The Nokia X6 music player is the phone’s biggest draw, and the central plank of the entire X series. What has Nokia done to make this the go-to phone for music nuts? And more importantly, does it pull it off? Read our Nokia X6 review and we’ll make sure you’re completely clued in before laying down your cash.
Nokia does music very well. In spite of tune download service Comes With Music’s failure to capture the imagination, its software is always of a high standard and works well on nearly all of its devices. The X6 is no different and delivers a rich experience bested only by the iPod on the iPhone.
Ducking into the music option on the Symbian S60 menu brings up the opportunity to dive straight into the player, where you can drag and drop MP3, WMA and AAC tracks with no trouble, or tap up the Nokia Music store for over the air downloads. The latter remains well stocked but nowhere near as good an option as the likes of 7digital or Amazon MP3.
You can touch through artists, albums, playlists, songs and podcasts easily as the touchscreen on the Nokia X6 is so good. It picks up your choice first time and gives you album artwork as well as playback options down at the bottom of the screen. The UI is OK, but the reliance on a file tree system which you access via the Options key is somewhat awkward and doesn’t compare well to Apple’s touchable UI on the iPhone. It’s a minor quibble and can be circumvented by simply tapping the back button to take you to the main menu.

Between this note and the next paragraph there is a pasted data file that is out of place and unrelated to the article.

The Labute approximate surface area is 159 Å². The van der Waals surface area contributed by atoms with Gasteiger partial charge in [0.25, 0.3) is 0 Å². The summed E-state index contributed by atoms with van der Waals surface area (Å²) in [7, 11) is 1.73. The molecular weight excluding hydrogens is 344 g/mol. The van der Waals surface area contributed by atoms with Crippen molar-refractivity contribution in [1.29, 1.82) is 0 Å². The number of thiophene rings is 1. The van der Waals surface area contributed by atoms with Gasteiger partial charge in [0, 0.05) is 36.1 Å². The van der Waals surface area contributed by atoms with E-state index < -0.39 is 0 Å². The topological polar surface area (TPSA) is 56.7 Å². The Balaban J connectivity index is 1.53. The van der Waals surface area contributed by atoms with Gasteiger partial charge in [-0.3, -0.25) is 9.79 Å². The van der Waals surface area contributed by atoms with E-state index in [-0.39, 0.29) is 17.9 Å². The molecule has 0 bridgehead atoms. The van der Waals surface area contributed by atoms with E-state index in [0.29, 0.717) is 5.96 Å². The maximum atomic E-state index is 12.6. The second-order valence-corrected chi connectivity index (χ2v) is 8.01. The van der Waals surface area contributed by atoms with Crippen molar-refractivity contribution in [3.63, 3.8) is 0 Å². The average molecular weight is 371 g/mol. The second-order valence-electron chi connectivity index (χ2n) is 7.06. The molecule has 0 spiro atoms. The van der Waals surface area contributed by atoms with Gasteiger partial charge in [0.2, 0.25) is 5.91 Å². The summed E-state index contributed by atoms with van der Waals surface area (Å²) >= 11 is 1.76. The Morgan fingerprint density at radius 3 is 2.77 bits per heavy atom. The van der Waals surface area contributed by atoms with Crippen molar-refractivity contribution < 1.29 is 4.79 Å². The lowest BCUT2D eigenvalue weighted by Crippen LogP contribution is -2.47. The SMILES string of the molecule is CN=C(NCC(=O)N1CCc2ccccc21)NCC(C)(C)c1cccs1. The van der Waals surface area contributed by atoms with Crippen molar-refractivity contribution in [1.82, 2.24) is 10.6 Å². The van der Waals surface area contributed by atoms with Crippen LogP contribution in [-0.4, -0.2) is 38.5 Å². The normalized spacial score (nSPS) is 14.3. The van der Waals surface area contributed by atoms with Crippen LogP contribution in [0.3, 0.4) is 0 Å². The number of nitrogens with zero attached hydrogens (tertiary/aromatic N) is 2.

Unlike the XpressMusic handsets of old, there aren’t any dedicated hard keys for music playback. That means that you need to yank the phone out of your pocket and fire it up to see just what you’ve been listening to. It’s not a dealbreaker, but is something we always liked on the X series predecessors. Instead, you get a small playback screen slapped on the homepage when you come out of the music player to do other bits and bobs. It works well and looks good, but hard keys on the Nokia X6 would have been better.
There’s a 3.5mm jack, so slotting your own buds into the Nokia X6 is easy enough, and it’s well placed on the top of the handset to avoid potential pocket snapping. You will want to bring your own cans, because the bundled efforts are, frankly, rubbish. Stick in your own earphones though and you’ll find sound compares well to the best-selling MP3 players out there, especially up against the iPod nano.
When it comes to storage, we’ve got no grumbles whatsoever. The top end Nokia X6 comes with 32GB of boot space for your tunes, the same as a top end iPhone and enough for hundreds of albums or more than fifty full length movies, while the cheaper Nokia X6 16GB still matches the most expensive iPod nano for song shelf space.
And did we mention that the 32GB Nokia X6 boasts Comes With Music support? If you’ve got your eyes on the Nokia X6, it’s an essential add-on, as it’ll let you download as many songs as you like from the well stocked Nokia Music Store for an entire year. While it’s a crying shame all those tunes are DRM locked to your phone or PC, there’s no denying that the service works without a single hiccup, and might even be worth opting for over a Spotify Premium subscription for tunes on the go. Unfortunately, it’s not available on the network favoured Nokia X6 16GB, but if you’re planning on buying SIM-free, it’s a worthwhile expense for music fans.
Still, even without Comes With Music, you could do a lot worse than the Nokia X6 if you like a bargain and love your tunes. Android’s music playback is still average and with the iPhone still pricey, making the Nokia X6 a great bet for music fans everywhere.